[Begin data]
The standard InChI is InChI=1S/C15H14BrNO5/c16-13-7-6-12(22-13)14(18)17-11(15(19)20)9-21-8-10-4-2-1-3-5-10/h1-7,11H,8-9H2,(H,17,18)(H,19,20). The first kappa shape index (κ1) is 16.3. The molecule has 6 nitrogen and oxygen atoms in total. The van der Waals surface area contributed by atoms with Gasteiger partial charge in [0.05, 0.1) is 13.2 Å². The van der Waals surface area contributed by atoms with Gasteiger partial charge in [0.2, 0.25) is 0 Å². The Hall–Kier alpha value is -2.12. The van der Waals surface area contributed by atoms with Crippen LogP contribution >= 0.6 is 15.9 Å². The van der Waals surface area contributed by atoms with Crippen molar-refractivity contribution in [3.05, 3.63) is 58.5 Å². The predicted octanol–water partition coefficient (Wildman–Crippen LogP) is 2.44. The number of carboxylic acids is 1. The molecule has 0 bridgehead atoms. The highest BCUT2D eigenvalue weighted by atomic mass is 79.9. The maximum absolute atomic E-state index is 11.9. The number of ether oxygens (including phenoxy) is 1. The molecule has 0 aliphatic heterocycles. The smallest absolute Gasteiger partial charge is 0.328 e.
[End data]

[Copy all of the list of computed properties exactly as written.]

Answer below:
The standard InChI is InChI=1S/C15H14BrNO5/c16-13-7-6-12(22-13)14(18)17-11(15(19)20)9-21-8-10-4-2-1-3-5-10/h1-7,11H,8-9H2,(H,17,18)(H,19,20). The first kappa shape index (κ1) is 16.3. The molecule has 6 nitrogen and oxygen atoms in total. The van der Waals surface area contributed by atoms with Gasteiger partial charge in [0.05, 0.1) is 13.2 Å². The van der Waals surface area contributed by atoms with Gasteiger partial charge in [0.2, 0.25) is 0 Å². The Hall–Kier alpha value is -2.12. The van der Waals surface area contributed by atoms with Crippen LogP contribution >= 0.6 is 15.9 Å². The van der Waals surface area contributed by atoms with Crippen molar-refractivity contribution in [3.05, 3.63) is 58.5 Å². The predicted octanol–water partition coefficient (Wildman–Crippen LogP) is 2.44. The number of carboxylic acids is 1. The molecule has 0 bridgehead atoms. The highest BCUT2D eigenvalue weighted by atomic mass is 79.9. The maximum absolute atomic E-state index is 11.9. The number of ether oxygens (including phenoxy) is 1. The molecule has 0 aliphatic heterocycles. The smallest absolute Gasteiger partial charge is 0.328 e.